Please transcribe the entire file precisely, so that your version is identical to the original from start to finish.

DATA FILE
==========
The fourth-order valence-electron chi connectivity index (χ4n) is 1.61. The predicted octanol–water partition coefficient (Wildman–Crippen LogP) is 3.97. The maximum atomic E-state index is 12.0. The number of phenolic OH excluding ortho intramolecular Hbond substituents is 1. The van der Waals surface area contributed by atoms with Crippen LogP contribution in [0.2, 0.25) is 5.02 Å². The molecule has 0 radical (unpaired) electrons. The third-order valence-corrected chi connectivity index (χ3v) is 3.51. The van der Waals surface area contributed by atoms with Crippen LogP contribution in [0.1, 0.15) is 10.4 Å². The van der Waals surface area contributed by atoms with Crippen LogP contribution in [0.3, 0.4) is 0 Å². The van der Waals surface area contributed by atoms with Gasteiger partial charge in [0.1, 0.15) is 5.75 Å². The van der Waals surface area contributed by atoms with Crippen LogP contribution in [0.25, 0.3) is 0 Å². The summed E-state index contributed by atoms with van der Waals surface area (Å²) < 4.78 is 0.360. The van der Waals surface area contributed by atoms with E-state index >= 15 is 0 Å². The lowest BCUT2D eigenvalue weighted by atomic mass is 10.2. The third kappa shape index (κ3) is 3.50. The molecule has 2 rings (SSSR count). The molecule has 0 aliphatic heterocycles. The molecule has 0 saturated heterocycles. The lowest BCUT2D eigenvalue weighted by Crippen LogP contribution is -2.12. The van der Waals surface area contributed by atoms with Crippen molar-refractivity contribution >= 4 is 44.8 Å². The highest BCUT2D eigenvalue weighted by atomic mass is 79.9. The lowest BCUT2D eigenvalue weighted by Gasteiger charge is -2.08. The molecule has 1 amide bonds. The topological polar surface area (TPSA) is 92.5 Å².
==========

The fourth-order valence-electron chi connectivity index (χ4n) is 1.61. The predicted octanol–water partition coefficient (Wildman–Crippen LogP) is 3.97. The maximum atomic E-state index is 12.0. The number of phenolic OH excluding ortho intramolecular Hbond substituents is 1. The van der Waals surface area contributed by atoms with Crippen LogP contribution in [0.2, 0.25) is 5.02 Å². The molecule has 0 radical (unpaired) electrons. The third-order valence-corrected chi connectivity index (χ3v) is 3.51. The van der Waals surface area contributed by atoms with Crippen LogP contribution in [0.1, 0.15) is 10.4 Å². The van der Waals surface area contributed by atoms with Crippen LogP contribution in [0.3, 0.4) is 0 Å². The van der Waals surface area contributed by atoms with Gasteiger partial charge in [0.1, 0.15) is 5.75 Å². The van der Waals surface area contributed by atoms with Crippen LogP contribution in [0.25, 0.3) is 0 Å². The summed E-state index contributed by atoms with van der Waals surface area (Å²) < 4.78 is 0.360. The van der Waals surface area contributed by atoms with E-state index >= 15 is 0 Å². The lowest BCUT2D eigenvalue weighted by atomic mass is 10.2. The third kappa shape index (κ3) is 3.50. The molecule has 2 rings (SSSR count). The molecule has 0 aliphatic heterocycles. The molecule has 0 saturated heterocycles. The lowest BCUT2D eigenvalue weighted by Crippen LogP contribution is -2.12. The van der Waals surface area contributed by atoms with Crippen molar-refractivity contribution >= 4 is 44.8 Å². The highest BCUT2D eigenvalue weighted by atomic mass is 79.9. The lowest BCUT2D eigenvalue weighted by Gasteiger charge is -2.08. The molecule has 1 amide bonds. The topological polar surface area (TPSA) is 92.5 Å².